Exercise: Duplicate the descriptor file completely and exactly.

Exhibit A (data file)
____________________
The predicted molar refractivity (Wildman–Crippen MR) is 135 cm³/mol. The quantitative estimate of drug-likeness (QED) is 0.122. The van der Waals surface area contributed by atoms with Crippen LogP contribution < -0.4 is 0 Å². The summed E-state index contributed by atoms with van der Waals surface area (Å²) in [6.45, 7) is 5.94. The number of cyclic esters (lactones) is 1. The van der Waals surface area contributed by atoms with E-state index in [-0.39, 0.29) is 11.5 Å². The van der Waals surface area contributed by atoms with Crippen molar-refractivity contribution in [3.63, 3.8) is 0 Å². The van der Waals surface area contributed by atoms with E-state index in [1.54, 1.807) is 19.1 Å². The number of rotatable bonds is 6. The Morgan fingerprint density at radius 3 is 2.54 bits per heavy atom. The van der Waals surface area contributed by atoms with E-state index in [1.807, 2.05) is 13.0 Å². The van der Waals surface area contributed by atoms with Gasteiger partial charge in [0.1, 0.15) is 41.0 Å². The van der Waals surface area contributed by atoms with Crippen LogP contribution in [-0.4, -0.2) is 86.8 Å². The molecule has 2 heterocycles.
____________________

The predicted molar refractivity (Wildman–Crippen MR) is 135 cm³/mol. The quantitative estimate of drug-likeness (QED) is 0.122. The van der Waals surface area contributed by atoms with Crippen LogP contribution < -0.4 is 0 Å². The summed E-state index contributed by atoms with van der Waals surface area (Å²) in [6.45, 7) is 5.94. The number of cyclic esters (lactones) is 1. The van der Waals surface area contributed by atoms with E-state index in [-0.39, 0.29) is 11.5 Å². The van der Waals surface area contributed by atoms with Crippen molar-refractivity contribution in [3.63, 3.8) is 0 Å². The van der Waals surface area contributed by atoms with E-state index in [1.54, 1.807) is 19.1 Å². The number of rotatable bonds is 6. The Morgan fingerprint density at radius 3 is 2.54 bits per heavy atom. The van der Waals surface area contributed by atoms with E-state index in [1.807, 2.05) is 13.0 Å². The van der Waals surface area contributed by atoms with Gasteiger partial charge in [0.1, 0.15) is 41.0 Å². The van der Waals surface area contributed by atoms with Crippen LogP contribution in [-0.4, -0.2) is 86.8 Å². The molecule has 2 heterocycles.